As for paint colours, Corrina says lately she’s been noticing people opting for deep, bold colours such as rich greens, blues and teals. “Black painted furniture is also very popular, and our ‘Black Cat’ paint is one of our all-time best-sellers.
How to repaint furniture in three steps
Corrina says repainting furniture can essentially be broken down into three simple steps:
- Prepare: Clean the item, sand it, clean it again
- Paint: Apply paint in thin coats to prevent drips, streaks and future chips
- Protect: Seal the paint to protect it long-term using either an oil, clear paint coat or wax paste
Another alternative to painting furniture is restoring the wood and re-staining it, says Gen. “I’m really enjoying experimenting with wood and stain. I just love the texture and wholesomeness of wood, being able to give it a dark and moody tone using black stain or a gorgeous warm feel using brown stain – it’s just so satisfying!”
She recently gave an old art-deco cabinet, which she nicknamed ‘Beatrice’, a new lease of life using Feast Watson Prooftint in the shade ‘Black Japan’. The project took her a day to complete. “There are a few stages involved with wood restoration, including stipping, sanding, staining and sealing,” says Gen.
Once your creation is painted (or sealed) and dried, the next phase is the finishing touches, including handles. Gen says she often sources handles and hardware from Kethy, Passio and Hepburn. But for Beatrice, she made her own set of wavy handles using a wooden wine-rack she purchased at Bunnings.
Other great places to shop for affordable handles include Etsy, Amazon and even Kmart, who recently launched their new DIY range.
Furniture upcycling is a great way to save a perfectly good piece of furniture from landfill, but that’s not its only benefit. It’s also an excellent way to update your home on a budget and experience the satisfaction of starting and finishing a creative project. “Painting is also amazing therapy,” says Corrina. “It’s a rhythmic process, and I say when I’m painting, I’m in my happy place.”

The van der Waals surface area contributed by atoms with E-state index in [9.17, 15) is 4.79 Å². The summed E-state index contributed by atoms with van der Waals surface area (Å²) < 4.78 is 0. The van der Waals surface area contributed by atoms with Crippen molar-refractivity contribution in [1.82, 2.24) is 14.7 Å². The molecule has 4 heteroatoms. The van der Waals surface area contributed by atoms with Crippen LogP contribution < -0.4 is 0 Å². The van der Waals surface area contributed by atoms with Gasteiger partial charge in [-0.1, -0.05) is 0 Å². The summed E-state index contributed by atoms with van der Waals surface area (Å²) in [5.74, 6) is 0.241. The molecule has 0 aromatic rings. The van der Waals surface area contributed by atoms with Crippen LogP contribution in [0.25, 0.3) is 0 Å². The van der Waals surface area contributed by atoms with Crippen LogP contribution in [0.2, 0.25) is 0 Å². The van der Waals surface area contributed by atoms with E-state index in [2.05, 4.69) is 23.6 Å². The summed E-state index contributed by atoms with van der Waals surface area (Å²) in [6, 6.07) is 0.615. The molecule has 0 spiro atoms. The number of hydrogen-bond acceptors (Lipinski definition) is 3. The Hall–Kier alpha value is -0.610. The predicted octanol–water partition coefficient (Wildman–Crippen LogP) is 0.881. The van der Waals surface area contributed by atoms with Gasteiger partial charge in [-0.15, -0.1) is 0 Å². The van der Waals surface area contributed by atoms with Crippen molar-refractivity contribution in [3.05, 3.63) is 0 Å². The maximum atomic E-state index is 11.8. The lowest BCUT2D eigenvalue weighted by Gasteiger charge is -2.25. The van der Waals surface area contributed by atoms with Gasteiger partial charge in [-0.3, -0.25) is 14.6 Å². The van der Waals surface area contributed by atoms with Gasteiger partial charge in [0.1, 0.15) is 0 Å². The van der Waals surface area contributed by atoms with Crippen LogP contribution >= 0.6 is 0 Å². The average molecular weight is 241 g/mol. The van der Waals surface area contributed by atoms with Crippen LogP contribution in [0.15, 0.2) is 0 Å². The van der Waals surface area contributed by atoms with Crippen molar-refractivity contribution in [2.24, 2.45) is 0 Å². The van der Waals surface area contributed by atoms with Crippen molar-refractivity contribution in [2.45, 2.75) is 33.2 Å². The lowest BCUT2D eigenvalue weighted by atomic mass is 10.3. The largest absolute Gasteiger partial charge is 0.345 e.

5 furniture upcycling projects to inspire
1. Cedar chest of drawers
Furniture upcycler Anna Pinton of @the_odd_chair_studio gave this old cedar chestof drawers a subtle revamp. She sanded away the old varnish and gave it a coat of The Vintage Bird Furniture Paint in the shade ‘Cocoa’ before sanding it back ever-so-slightly to achieve a rustic, lived-in look.
2. Dreamy drawers
“It was in terrible shape and I never thought it could come up so nice,” say Nina and Rhys of @butchandbulldog when they set out to restore this art-deco chest of drawers. It had been painted a shade of tomato red that had become dirty and worn over time. To say it was in desperate need of a refresh is an understatement. They stripped off all the old paint and sanded back the rest before sealing it in Feast Watson hard wax to bring out the wood’s natural beauty.
3. Bedside tables
When Gold Coast furniture upcycler Kim Amery of @restorereviverepeat found this pair of boho-inspired bedside tables, she saw past all of the imperfections and wear-and-tear and focussed instead on the beautiful textured drawer fronts. First, she filled all of the gaps, sanded them back then primed and painted with The Vintage Bird Furnitre Paint in the shades ‘Bone China’ and ‘Retreat’.
4. Beatrice the cabinet
Blogger, DIY-er and author Geneva Vanderzeil is no stranger to a stunning furniture flip. She spotted this old cabinet gathering dust in a tip shop and knew it had potential. After stripping and sanding away the original finish, she gave the cabinet a coat of Feast Watsin Prooftint in the shade ‘Black Japan’ to create a moody and decidedly modern piece of furniture to fawn over.
5. Colourful and contemporary
Noosa up-cycler Jaharn of @smorhome gave a $10 cabinet a colourful makeover using Dulux paint in the shade ‘Terracotta Chip’. First on the agenda? Removing the cabinet’s telltale dated features by cutting off the curved lip and replacing the country-revival door fronts with a modern arched design. She then finished the look by restoring the original door knobs and spray-painting the faded hinges gold.